“The road forked: the paved section veered to the right and into the campground. The leftward path was unpaved and led into the boonies. If the Black Guide was accurate, this was the southern terminus of a logging road network that crisscrossed the mountains. The Kalamov Dolmen lay at the end of a footpath a few miles ahead.”

“Left at ravine and Keep north of Devil Tower. ’Ware crevasse. Leech.”

“The glyphs crawled and the primeval visages yawned and leered.”

“…A horrible idea took root—that these men masked in blood, eyes gleaming with febrile intensity, had conned me, maneuvered me to this remote and profane location. They were magicians, descendants of the Salamanca Seven, necromancers of the secret grotto, Satan’s disciples, who planned to slice my throat and conduct a black magic ritual to commune with their dear dead Tom, perhaps to raise him like Lazarus.”

“The trough was a divining pool and the water a lens magnifying the slothful splay of the farthest cosmos where its gases and storms of dust lay like a veil upon the Outer Dark. A thumbnail-sized alabaster planetoid blazed beneath the ruptured skein of leaves and algae, a membranous cloud rising.
The cloud seethed and darkened, became black as a thunderhead. It keened—chains dragging against iron, a theremin dialed to eleven, a hypersonic shriek that somehow originated and emanated from inside my brain rather than an external source. Whispers drifted from the abyss, unsynchronized, unintelligible, yet conveying malevolent and obscene lust that radiated across the vast wastes of deep space. The cloud peeled, bloomed, and a hundred-thousand-miles-long tendril uncoiled, a proboscis telescoping from the central mass, and the whispers amplified in a burst of static.”

“I beheld again the cloud, a dank cosmic mold seeping from galaxy to galaxy, a system of hollow planets and a brown dwarf star nested within its coils and cockles. Sunless seas of warm ichor sloshed with the gravitational spin of those hollow, lightless worlds, spoiled yolks within eggshells. Hosts of darksome inhabitants squirmed and joined in terrible communion. I felt unclean, violated in bearing witness to their coupling.”

“I saw the wound in Victor’s leg, his mouth chanting soundlessly, saw the stars thicken into a stream that poured into that black hole. The black hole, the black cloud, was limned in red and it made me think of the broken circle on the cover of Moderor de Caliginis. These images were not exact, not perfectly symmetrical, and the hot water cascading over my back no longer thawed me. My teeth chattered.”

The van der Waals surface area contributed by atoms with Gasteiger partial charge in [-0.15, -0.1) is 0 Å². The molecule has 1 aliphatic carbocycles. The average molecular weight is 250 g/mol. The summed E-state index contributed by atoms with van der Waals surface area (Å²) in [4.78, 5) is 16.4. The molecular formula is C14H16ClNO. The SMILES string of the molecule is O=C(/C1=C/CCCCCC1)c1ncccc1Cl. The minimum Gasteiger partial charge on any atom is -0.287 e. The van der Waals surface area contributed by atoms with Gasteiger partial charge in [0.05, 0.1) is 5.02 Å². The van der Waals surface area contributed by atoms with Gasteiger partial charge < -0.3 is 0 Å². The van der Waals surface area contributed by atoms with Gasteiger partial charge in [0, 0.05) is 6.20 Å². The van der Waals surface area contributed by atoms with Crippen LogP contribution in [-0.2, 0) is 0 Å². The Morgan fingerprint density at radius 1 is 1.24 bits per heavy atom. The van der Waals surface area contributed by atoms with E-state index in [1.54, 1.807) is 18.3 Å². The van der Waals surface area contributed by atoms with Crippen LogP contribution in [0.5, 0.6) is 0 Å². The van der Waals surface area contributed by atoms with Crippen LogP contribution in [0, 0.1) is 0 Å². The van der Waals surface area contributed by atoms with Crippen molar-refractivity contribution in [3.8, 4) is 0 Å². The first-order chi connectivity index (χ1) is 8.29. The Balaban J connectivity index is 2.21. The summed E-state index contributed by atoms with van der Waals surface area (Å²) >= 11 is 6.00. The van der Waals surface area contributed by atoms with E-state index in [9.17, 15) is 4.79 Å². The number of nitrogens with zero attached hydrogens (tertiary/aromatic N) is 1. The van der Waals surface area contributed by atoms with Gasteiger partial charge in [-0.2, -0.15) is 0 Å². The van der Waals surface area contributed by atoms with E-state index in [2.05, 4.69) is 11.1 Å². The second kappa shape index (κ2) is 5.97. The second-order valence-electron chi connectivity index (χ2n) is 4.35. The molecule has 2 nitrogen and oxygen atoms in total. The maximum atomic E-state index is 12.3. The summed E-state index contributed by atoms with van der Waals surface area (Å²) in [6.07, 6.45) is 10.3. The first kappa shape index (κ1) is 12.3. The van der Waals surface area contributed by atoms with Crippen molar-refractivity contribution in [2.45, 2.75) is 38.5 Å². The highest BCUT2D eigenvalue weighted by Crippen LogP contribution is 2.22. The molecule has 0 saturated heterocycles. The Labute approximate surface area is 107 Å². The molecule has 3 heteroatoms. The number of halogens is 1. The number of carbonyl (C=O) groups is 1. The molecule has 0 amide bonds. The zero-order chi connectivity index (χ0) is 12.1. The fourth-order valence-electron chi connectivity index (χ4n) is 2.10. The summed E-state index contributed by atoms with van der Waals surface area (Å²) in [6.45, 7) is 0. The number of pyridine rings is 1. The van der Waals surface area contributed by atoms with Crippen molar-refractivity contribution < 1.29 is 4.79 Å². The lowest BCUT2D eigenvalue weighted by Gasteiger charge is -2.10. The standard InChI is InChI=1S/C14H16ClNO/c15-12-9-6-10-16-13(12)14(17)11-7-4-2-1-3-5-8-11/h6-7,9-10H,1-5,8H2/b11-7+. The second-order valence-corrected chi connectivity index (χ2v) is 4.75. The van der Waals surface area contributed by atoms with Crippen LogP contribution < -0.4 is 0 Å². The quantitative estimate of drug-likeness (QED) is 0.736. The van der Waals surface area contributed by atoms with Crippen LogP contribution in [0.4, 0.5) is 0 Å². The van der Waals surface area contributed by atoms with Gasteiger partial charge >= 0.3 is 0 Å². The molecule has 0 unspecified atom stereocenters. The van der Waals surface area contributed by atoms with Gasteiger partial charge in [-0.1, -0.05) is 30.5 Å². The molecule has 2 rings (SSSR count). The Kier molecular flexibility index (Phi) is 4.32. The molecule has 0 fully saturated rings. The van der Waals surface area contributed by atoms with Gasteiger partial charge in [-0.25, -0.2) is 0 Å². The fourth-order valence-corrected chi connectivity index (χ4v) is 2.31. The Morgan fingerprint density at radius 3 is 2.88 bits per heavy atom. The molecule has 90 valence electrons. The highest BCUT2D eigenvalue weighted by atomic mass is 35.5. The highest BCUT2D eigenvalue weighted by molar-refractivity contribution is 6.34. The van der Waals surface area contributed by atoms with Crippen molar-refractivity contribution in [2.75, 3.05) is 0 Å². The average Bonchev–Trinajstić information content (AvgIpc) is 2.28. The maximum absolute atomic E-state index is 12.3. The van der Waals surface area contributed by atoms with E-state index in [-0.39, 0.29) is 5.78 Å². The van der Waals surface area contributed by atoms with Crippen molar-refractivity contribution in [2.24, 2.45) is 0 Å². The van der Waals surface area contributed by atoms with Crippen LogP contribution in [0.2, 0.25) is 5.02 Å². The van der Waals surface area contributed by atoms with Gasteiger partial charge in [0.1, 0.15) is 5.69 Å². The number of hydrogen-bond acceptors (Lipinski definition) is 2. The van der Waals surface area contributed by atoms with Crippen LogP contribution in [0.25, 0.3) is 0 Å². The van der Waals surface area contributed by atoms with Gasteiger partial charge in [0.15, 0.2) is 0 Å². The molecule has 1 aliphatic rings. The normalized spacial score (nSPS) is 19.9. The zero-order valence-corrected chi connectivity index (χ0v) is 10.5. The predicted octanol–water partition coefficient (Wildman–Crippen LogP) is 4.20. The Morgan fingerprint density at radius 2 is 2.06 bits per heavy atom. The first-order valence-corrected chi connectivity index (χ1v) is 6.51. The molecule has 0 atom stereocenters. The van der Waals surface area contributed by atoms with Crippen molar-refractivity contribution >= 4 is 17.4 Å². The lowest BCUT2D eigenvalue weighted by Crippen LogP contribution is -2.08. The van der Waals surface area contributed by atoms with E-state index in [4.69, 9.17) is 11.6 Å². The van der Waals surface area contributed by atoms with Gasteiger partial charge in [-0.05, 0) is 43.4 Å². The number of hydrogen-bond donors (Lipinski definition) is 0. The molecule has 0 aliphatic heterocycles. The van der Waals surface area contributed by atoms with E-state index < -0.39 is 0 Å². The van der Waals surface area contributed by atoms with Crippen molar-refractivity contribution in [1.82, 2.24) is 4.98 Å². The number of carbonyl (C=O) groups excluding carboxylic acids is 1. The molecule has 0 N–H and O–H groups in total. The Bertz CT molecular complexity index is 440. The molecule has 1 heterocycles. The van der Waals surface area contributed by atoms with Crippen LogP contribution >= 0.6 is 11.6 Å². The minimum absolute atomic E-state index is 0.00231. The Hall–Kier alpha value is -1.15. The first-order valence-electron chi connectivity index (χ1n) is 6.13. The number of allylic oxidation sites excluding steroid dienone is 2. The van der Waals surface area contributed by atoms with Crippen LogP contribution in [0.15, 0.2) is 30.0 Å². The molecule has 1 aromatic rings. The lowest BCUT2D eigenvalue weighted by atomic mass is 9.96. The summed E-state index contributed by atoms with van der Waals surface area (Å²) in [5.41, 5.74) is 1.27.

The King of Stones
by Simon Strantzas


First appeared in The Mammoth Book of Folk Horror and is to be released in Ellen Datlow’s yearly Anthology The Best Horror of the Year Volume Fourteen.

In the notes that accompany this story he mentions:
“I confess that the horror I find most frightening is folk and occult horror.”
“Perhaps it stems from my childhood, living through the first waves of panic about Satanism and cults, and films like Rosemary’s Baby and The Exorcist. Whatever the cause, my psyche has been affected by these darksome tales, so when the urge struck me to write something truly and unambiguously scary, the first place I turned was to the sort of stories that scared me most.”

Judith and Rose set out on a break, a car trip, but Judith regrets the agreeing to it and with the road jammed with cars outwards on the journey puts her in a series of acts of frustration and navigating the car off a highway down an exit that they know not of, which place, and where one is and where everyone is, this detour ventures into a desolate and abandoned landscape.
The aimless driving leads to more frustration and a journey on foot and the sighting of a peach tree leads to acts irreversible.
The tale navigates to a village and torches burning then well things turn very bad.

A well crafted crisp creepy and frightening folk horror with something wicked in the woods and village will have a visit from two meandering women out in a reluctant car trip break, villagers will congregate and a ceremony will be imminent, pain, rage and terror will reign.

As mentioned in the short story notes, you do see the a24 horror films, Arthur Machen, and folk tradition influences.
Simon Strantzas crafted one of the most molevent tales i have read of his and readers may put it up there as thee creepy and best horror tale.


Names and aspects contained:

Judith & Rose
A couple
Two middle aged women

Car trip
Detour through desolate empty landscape
An orchard
Peach trees
A pot
Small village
Group of torches burning




“The way they bent and twisted created the illusion of a man seated with eyes closed, his beard twisted into tendrils.”

“That’s the most incredible thing I’ve ever seen,” Rose said. Even Judith had to agree. “Take the photo so I can show everybody when we get home. No one’s going to believe it!”

“And when she was finally pushed through the penumbrae and into the light, the crowd of villagers was revealed. Some were dressed in gowns similar to hers, both women and men, shoeless, hands together in supplication. Others were dressed as they’d been in the village, in old worn clothes, unwashed and unrepaired.”

“Some opened their mouths and made a horrible wet clucking.”

“The King needs his Queen”